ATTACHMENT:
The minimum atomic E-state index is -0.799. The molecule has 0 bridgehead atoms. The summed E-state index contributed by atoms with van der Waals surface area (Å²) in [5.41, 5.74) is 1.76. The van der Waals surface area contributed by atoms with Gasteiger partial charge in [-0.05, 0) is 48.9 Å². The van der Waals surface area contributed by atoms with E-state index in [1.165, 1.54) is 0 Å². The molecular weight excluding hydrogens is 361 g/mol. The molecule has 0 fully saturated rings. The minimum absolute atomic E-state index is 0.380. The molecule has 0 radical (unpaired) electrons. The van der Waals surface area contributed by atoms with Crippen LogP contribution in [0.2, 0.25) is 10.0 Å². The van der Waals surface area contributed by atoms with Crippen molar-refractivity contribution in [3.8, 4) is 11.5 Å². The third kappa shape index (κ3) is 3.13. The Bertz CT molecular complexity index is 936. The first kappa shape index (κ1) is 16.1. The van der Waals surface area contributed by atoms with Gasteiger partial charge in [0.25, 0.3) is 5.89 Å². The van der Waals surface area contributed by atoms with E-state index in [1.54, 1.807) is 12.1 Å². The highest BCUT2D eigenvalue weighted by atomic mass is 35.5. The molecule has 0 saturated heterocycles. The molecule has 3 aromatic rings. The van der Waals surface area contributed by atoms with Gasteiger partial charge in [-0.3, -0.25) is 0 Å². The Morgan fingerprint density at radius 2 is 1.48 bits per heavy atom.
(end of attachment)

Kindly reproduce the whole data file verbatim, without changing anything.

The minimum atomic E-state index is -0.799. The molecule has 0 bridgehead atoms. The summed E-state index contributed by atoms with van der Waals surface area (Å²) in [5.41, 5.74) is 1.76. The van der Waals surface area contributed by atoms with Gasteiger partial charge in [-0.05, 0) is 48.9 Å². The van der Waals surface area contributed by atoms with E-state index in [1.165, 1.54) is 0 Å². The molecular weight excluding hydrogens is 361 g/mol. The molecule has 0 fully saturated rings. The minimum absolute atomic E-state index is 0.380. The molecule has 0 radical (unpaired) electrons. The van der Waals surface area contributed by atoms with Crippen LogP contribution in [0.2, 0.25) is 10.0 Å². The van der Waals surface area contributed by atoms with Crippen molar-refractivity contribution in [3.8, 4) is 11.5 Å². The third kappa shape index (κ3) is 3.13. The Bertz CT molecular complexity index is 936. The first kappa shape index (κ1) is 16.1. The van der Waals surface area contributed by atoms with Gasteiger partial charge in [0.25, 0.3) is 5.89 Å². The van der Waals surface area contributed by atoms with E-state index in [1.54, 1.807) is 12.1 Å². The highest BCUT2D eigenvalue weighted by atomic mass is 35.5. The molecule has 0 saturated heterocycles. The molecule has 3 aromatic rings. The van der Waals surface area contributed by atoms with Gasteiger partial charge in [-0.3, -0.25) is 0 Å². The Morgan fingerprint density at radius 2 is 1.48 bits per heavy atom.